String Quartet No. 3 (1966),
Before beginning my Third String Quartet I gave considerable thought to the particular attributes of electronic music. The electronic medium is frequently spoken of as absolutely unlimited in possibilities…and yet I think this is the area which is most problematic and with computers even more so. By a third, if not second, performance of even an exemplary electronic piece, one develops a certain listener’s fatigue…it could be boredom. There is no ‘characteristic limit’ or instant accommodation to a brilliant whim or ‘accident.’ The subtle manifestations that are subject to human control in the great performers have little or no life at all in the electronic medium.
More interesting to me are the combinations of instruments with electronic sounds and filters. The instrumental qualities are then somehow reflected, extended, and enlarged. ‘Human involvement’ is of course essential, for the problems of composition remain the primary factors. My Third Quartet was written with all this in mind. I set out to produce a meaningful confrontation between the ‘new’ electronic sounds and those of the traditional string quartet a kind of dialogue-idea in which the electronics are integral.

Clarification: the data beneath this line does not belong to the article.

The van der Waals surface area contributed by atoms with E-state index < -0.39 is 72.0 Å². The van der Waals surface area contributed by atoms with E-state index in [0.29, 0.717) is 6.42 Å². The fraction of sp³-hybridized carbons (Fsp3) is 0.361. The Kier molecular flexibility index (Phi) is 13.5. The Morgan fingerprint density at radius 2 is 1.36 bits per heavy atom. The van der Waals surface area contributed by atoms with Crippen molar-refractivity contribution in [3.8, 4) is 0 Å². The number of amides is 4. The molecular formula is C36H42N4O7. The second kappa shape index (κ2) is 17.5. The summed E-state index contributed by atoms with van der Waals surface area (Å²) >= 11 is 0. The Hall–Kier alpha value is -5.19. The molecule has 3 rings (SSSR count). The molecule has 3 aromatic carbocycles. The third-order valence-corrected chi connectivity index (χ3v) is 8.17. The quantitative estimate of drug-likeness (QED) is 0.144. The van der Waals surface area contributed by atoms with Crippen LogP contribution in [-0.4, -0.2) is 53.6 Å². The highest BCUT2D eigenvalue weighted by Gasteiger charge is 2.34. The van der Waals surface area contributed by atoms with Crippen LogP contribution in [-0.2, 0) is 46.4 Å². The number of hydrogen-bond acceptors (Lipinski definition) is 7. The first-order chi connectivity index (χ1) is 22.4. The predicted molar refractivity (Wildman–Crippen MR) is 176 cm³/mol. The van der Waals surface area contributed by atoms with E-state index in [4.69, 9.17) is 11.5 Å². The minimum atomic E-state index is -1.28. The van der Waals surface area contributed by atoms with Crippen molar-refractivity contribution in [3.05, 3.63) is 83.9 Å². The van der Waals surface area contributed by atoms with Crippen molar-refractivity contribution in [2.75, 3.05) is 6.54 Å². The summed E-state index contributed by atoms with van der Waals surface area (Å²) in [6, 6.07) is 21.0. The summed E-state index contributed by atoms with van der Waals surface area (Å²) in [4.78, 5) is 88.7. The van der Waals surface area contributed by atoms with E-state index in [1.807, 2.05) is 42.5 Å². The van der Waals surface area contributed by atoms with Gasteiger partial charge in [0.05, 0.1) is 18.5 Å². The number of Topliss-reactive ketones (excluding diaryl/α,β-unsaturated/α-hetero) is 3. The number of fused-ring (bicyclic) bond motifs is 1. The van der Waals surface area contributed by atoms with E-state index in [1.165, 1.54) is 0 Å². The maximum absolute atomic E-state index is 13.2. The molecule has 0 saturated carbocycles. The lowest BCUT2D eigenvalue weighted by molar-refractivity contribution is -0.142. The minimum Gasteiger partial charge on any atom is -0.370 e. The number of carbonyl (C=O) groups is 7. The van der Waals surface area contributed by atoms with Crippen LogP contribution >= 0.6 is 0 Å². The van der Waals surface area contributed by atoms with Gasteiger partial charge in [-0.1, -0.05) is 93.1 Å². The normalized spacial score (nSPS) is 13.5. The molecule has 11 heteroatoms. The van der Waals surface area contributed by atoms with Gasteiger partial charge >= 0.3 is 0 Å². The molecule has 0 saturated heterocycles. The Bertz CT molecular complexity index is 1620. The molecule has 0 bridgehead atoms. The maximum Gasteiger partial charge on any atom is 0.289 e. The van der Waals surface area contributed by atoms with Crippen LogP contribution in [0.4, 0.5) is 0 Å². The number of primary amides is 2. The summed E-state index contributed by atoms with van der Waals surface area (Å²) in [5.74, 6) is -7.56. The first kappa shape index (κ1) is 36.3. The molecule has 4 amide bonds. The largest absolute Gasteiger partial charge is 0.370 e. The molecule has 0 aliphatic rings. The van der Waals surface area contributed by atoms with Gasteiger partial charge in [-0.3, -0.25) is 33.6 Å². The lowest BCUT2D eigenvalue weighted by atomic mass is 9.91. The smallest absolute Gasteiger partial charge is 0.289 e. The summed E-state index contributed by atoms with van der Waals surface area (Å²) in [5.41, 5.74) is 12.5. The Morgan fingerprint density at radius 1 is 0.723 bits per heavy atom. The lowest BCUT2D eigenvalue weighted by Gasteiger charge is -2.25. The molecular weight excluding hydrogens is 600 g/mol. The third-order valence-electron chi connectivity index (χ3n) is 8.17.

There is a great deal of talk these days about systems analysis, determination of rules, etc. But the act of total involvement, of physical and spiritual play, seems to be forgotten. Rules are valuable, and, with proper understanding, we can construct models from which invaluable information may be inferred. However, the adequacy of a rule is dependent upon highly refined and sensitive observation and, given an adequate rule, we must also understand that the variables (a most productive area) are difficult to ‘cover.’ When we grasp a fact by describing it there is no reason to assume that we have understood the total phenomenon. One of the naïve assumptions in the construction of computer music is that if one programs the parameters (duration, pitch, density, etc.) music should result. Granted competence in techniques, it is their use that is essential and their characteristic use depends on the vast and total memory bank of the human mind. In this sense, the electronic sounds in my Quartet took four days to write, the notes forty years.
Music is an art, not a science. The recent almost exclusive involvement with the ‘substantive’ and the craze for ‘verification’ or ‘casual explanation’ seems to me to fossilize that art and make it bloodless…My Quartet No. 3 is not concerned with systems, rules, procedures or that monstrosity known as ‘total control.’ I composed the work because of sheer musical urge. It was fun, and while I composed it I was very conscious of the joy of creating music.